About a month ago, I announced a new project, FacesTester, a JUnit-based testing tool for JSF that my good friend Rod Coffin and I have undertaken. Since then, Rod posted a very nice introduction to FacesTester usage. Today, we made our first official release, FacesTester 0.1. The version number should indicate that it’s still a work in progress, but it is already quite functional (I, for one, have been using it to build a test suite for Mojarra Scales, which has helped drive out features and resolve bugs very quickly). We wanted to push out a release to encourage people to download it, use it, and give us feedback.
So what does FacesTester currently support? Quite a bit. In this entry, we’ll take a quick look at what FacesTester offers, and what we have planned.
Without diving into code too much, which Rod has covered nicely, here’s a quick list of what we support:
Requesting a page from your JSF app
Verifying the existence of a component in the UIComponent tree of a rendered page
Verifying the existence of arbitrary substrings in the rendered page
Exercising managed beans via EL on a requested page
Exercising custom components via a requested page
Acquiring a handle (FacesForm) for a form on a rendered page
Manipulating form values and submitting the form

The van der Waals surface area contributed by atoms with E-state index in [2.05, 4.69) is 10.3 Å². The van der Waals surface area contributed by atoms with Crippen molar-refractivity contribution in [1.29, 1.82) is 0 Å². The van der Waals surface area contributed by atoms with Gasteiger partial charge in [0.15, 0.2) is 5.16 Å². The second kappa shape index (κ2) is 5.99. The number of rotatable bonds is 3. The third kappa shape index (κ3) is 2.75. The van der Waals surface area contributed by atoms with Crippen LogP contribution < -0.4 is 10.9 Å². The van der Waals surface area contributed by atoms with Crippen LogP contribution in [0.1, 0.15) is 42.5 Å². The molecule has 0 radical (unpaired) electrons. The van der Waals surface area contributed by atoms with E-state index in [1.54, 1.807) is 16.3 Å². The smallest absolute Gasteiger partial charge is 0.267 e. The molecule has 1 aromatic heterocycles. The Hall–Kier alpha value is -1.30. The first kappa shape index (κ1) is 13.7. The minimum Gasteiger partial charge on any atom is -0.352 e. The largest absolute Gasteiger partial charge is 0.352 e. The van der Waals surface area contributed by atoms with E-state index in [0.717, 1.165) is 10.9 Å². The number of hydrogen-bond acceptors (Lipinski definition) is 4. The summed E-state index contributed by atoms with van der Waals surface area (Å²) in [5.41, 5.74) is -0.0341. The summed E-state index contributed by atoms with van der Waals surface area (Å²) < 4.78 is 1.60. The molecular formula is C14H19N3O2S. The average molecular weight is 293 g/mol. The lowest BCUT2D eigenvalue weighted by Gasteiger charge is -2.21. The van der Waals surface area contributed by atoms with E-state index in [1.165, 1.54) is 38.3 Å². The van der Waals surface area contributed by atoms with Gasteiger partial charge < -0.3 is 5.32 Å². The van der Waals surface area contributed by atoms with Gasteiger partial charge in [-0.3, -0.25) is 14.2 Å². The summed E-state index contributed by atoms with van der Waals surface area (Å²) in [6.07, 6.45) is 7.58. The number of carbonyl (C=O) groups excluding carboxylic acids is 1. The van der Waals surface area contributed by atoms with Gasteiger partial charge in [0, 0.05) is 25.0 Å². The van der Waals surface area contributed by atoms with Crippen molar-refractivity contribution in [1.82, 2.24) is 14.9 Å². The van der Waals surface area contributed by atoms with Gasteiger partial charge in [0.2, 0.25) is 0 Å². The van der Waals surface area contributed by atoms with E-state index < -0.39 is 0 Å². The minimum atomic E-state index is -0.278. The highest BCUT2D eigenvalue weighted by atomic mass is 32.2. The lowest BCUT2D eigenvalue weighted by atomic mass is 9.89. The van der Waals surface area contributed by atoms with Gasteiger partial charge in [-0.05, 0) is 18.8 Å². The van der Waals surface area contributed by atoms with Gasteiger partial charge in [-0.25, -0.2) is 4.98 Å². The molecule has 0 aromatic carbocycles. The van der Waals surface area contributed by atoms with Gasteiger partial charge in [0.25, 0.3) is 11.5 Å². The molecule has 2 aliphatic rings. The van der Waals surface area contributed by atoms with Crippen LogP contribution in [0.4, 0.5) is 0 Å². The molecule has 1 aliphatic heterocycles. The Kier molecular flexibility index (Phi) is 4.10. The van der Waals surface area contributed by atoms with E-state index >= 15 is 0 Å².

Validating managed-bean declarations in faces-config.xml
Validating custom component declarations in faces-config.xml
While that is, I think, a pretty nice set of features, we have more work planned. For example, the faces-config.xml static analysis will eventually cover as many of the valid configuration elements as possible (e.g., Renderer declarations, navigation cases, PhaseListeners, etc); we currently do not support query string parameters, which I’ll be fixing shortly; and so on.
If you’re a JSF developer, we’d love for you try this out and tell us what works, what doesn’t, and what you’d like to see. The project is hosted on kenai.com, where we have forums and, most importantly, an issue tracker. You can download the jar file directly from the Kenai project site, or, if you’re a Maven user, the jar is available from the java.net Maven 2 repository: